A Call for Collaborative Action PDF Print E-mail
"It is not necessary to change. Survival is not mandatory."
- W. Edwards Deming

Requesting and producing discovery material in litigation has undergone a radical change - yet most practitioners cling to the paper past.
In the 1850’s when Abraham Lincoln practiced law he managed his client's information using paper folders. Today, most practitioners still adhere to this way of practicing law, though now we see boxes upon boxes of paper documents. Times have changed.
Computer technology and the Internet have transformed litigation from a sea of paper to a sea of electronic evidence. “According to a University of California study, 93% of all information generated during 1999 was generated in digital form, on computers. Only 7% of information originated in other media, such as paper.” In re Bristol-Myers Squibb Securities Litigation, 205 F.R.D. 437, 440 n.2 (D.N.J. 2002).

The volume is expanding at a dizzying rate. In 2002 alone about 5 exabytes of new information was created. "How big is five exabytes? If digitized with full formatting, the seventeen million books in the Library of Congress contain about 136 terabytes of information; five exabytes of information is equivalent in size to the information contained in 37,000 new libraries the size of the Library of Congress book collections.” Peter Lyman & Hal R. Varian, How Much Information, University of California at Berkeley, School of Information Management and Systems (Oct. 27, 2003) available at http://www.sims.berkeley.edu/how-much-info-2003.

Now, whether your clients are facing regulatory compliance, litigation holds or internal investigations the steps of identifying, preserving, collecting, processing reviewing and disclosing information is different. Understanding concepts such as "native file format,” “metadata” and "residual data” and others will have to become part of your discovery protocol.

More importantly, this transition to handling the huge volume of electronic evidence requires timely collaborative action. In two leading discovery cases, we see the failure of collaborative action between in house counsel, outside counsel, IT personnel, witnesses, etc. resulting in severe court imposed sanctions. In both the Zubulake and Morgan Stanley cases, the failure to preserve and disclose electronic discovery resulted in an adverse and a burden of proof inference instruction that resulted in a 29 million dollar employment case and a 1.4 billion dollar commercial case verdicts. Was this lack of timely collaboration unusual? Maybe not, one survey has noted that 75% of AmLaw 200 law firms were not qualified to handle complex EDD matters. EDDix, LLC Survey, Sept. 2004. In fact, the courts have increased the risks to practitioners themselves by suggesting that failure to preserve and disclose "finds expression not only in the rules of discovery, but also in this Court's Rules of Professional Conduct, which prohibit an attorney from "suppress[ing] any evidence that the lawyer or client has a legal obligation to reveal or produce . . . " Danis v. USN Communications, Inc., 2000 WL 1694325 (N.D. Ill. Oct. 20, 2000). This coupled with malpractice risks for not properly advising your clients re electronic evidence can lead to devastating firm wide consequences.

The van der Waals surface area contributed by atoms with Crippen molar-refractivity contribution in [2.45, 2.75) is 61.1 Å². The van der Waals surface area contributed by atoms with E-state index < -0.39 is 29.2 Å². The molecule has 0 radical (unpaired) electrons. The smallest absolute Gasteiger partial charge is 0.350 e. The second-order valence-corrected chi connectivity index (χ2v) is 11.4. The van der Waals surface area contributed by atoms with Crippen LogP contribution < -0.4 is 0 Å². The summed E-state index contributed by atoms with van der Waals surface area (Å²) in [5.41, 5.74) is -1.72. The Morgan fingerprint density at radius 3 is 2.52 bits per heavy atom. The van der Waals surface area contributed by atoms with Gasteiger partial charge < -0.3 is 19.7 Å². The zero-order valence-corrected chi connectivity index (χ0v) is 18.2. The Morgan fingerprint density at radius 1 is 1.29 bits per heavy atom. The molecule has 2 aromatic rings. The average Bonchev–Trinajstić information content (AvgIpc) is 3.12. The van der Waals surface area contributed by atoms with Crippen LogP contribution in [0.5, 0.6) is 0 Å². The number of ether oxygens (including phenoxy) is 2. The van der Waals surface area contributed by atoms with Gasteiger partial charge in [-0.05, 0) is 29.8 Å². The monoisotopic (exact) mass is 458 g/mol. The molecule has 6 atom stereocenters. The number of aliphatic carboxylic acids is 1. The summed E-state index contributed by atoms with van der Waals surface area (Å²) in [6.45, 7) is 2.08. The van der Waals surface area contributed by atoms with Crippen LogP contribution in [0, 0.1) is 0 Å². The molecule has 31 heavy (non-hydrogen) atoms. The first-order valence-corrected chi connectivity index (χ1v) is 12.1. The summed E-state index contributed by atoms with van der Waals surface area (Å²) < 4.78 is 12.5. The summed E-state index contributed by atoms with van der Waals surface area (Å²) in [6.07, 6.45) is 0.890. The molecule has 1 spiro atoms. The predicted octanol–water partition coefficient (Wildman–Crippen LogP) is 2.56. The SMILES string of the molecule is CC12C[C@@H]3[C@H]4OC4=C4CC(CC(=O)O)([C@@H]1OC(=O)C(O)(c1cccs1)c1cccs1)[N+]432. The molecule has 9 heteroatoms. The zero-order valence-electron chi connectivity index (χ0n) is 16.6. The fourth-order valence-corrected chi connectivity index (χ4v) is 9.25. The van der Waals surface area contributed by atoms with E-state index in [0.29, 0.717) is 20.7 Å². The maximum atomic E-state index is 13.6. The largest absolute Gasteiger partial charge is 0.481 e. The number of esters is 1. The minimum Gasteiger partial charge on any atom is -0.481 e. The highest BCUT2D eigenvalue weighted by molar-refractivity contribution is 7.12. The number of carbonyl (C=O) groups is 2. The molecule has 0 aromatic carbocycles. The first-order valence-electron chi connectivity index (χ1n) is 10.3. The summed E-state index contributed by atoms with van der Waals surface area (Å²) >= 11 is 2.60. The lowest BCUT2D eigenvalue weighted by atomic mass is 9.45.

No longer can counsel sit back after notifying their clients about a preservation mandate and assume their clients are fulfilling their discovery obligations. Instead, as expressed in several leading federal discovery cases, the courts have imposed mandates requiring outside and in-house counsel, IT personnel, witnesses, and other stakeholders to timely collaborate on discovery. As a result, counsel and their clients and electronic discovery specialists have to re-engineer the discovery and production process to prevent the management and cost risks in handling electronic discovery. This simply requires a new way of thinking and immediate change on the part of companies and other stakeholders.

At a minimum, it is necessary to develop a set of litigation hold or regulatory compliance best practices focused on legal obligations, technology advancements and a commitment to work together. In an unprecedented fashion, the courts in several federal decisions have set forth in surprising detail discovery and compliance obligations for legal counsel. These obligations call for development of best practice protocols to ensure the preservation and disclosure of electronic evidence. These past decisions and future mandates have to be woven together with a corporation's document retention policies to ensure preservation and avoid spoliation charges. With paper discovery, one could compartmentalize the requisite identification, preservation and other production steps. Not so with electronic evidence, all of the stakeholders must be part of the procedural and substantive answer to data preservation. This will ensure that you have a "legally defensible collection”.

Without changing your methodology of handing evidence, it is highly unlikely that your firm or clients will survive this transition.

Author: Michael Arkfeld, Esq. is an educator and consultant and is the author of the acclaimed Arkfeld on Electronic Discovery and Evidence treatise, Best Practices Guides and originator of the E-Discovery and Evidence Best Practices seminars. He can be reached at This e-mail address is being protected from spambots. You need JavaScript enabled to view it .


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